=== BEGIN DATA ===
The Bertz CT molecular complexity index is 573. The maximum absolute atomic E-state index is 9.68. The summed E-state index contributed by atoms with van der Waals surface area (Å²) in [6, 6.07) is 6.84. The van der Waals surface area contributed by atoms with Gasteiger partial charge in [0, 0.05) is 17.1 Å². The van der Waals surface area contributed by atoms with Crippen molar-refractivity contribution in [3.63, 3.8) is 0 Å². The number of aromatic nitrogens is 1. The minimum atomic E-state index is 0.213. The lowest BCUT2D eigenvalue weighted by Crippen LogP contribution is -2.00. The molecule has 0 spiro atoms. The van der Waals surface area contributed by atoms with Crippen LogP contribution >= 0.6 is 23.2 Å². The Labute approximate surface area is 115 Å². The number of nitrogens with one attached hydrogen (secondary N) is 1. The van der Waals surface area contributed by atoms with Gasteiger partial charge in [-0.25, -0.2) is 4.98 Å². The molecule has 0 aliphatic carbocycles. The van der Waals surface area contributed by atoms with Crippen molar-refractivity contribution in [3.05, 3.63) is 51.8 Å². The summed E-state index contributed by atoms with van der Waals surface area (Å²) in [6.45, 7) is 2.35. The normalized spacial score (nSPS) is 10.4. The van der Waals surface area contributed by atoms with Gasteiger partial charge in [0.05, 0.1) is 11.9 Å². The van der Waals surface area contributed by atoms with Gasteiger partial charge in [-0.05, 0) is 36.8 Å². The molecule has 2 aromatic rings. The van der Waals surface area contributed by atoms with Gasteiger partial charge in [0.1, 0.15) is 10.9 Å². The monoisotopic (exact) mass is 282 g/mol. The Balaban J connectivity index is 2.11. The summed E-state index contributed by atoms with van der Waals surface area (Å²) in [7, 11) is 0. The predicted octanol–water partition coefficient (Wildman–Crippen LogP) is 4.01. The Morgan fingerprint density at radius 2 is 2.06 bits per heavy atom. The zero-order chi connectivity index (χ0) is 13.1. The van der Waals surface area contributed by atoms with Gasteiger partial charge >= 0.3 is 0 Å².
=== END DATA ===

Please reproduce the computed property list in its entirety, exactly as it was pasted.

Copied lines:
The Bertz CT molecular complexity index is 573. The maximum absolute atomic E-state index is 9.68. The summed E-state index contributed by atoms with van der Waals surface area (Å²) in [6, 6.07) is 6.84. The van der Waals surface area contributed by atoms with Gasteiger partial charge in [0, 0.05) is 17.1 Å². The van der Waals surface area contributed by atoms with Crippen molar-refractivity contribution in [3.63, 3.8) is 0 Å². The number of aromatic nitrogens is 1. The minimum atomic E-state index is 0.213. The lowest BCUT2D eigenvalue weighted by Crippen LogP contribution is -2.00. The molecule has 0 spiro atoms. The van der Waals surface area contributed by atoms with Crippen LogP contribution >= 0.6 is 23.2 Å². The Labute approximate surface area is 115 Å². The number of nitrogens with one attached hydrogen (secondary N) is 1. The van der Waals surface area contributed by atoms with Gasteiger partial charge in [-0.25, -0.2) is 4.98 Å². The molecule has 0 aliphatic carbocycles. The van der Waals surface area contributed by atoms with Crippen molar-refractivity contribution in [3.05, 3.63) is 51.8 Å². The summed E-state index contributed by atoms with van der Waals surface area (Å²) in [6.45, 7) is 2.35. The normalized spacial score (nSPS) is 10.4. The van der Waals surface area contributed by atoms with Gasteiger partial charge in [0.05, 0.1) is 11.9 Å². The van der Waals surface area contributed by atoms with Gasteiger partial charge in [-0.05, 0) is 36.8 Å². The molecule has 2 aromatic rings. The van der Waals surface area contributed by atoms with Gasteiger partial charge in [0.1, 0.15) is 10.9 Å². The monoisotopic (exact) mass is 282 g/mol. The Balaban J connectivity index is 2.11. The summed E-state index contributed by atoms with van der Waals surface area (Å²) in [7, 11) is 0. The predicted octanol–water partition coefficient (Wildman–Crippen LogP) is 4.01. The Morgan fingerprint density at radius 2 is 2.06 bits per heavy atom. The zero-order chi connectivity index (χ0) is 13.1. The van der Waals surface area contributed by atoms with Gasteiger partial charge >= 0.3 is 0 Å².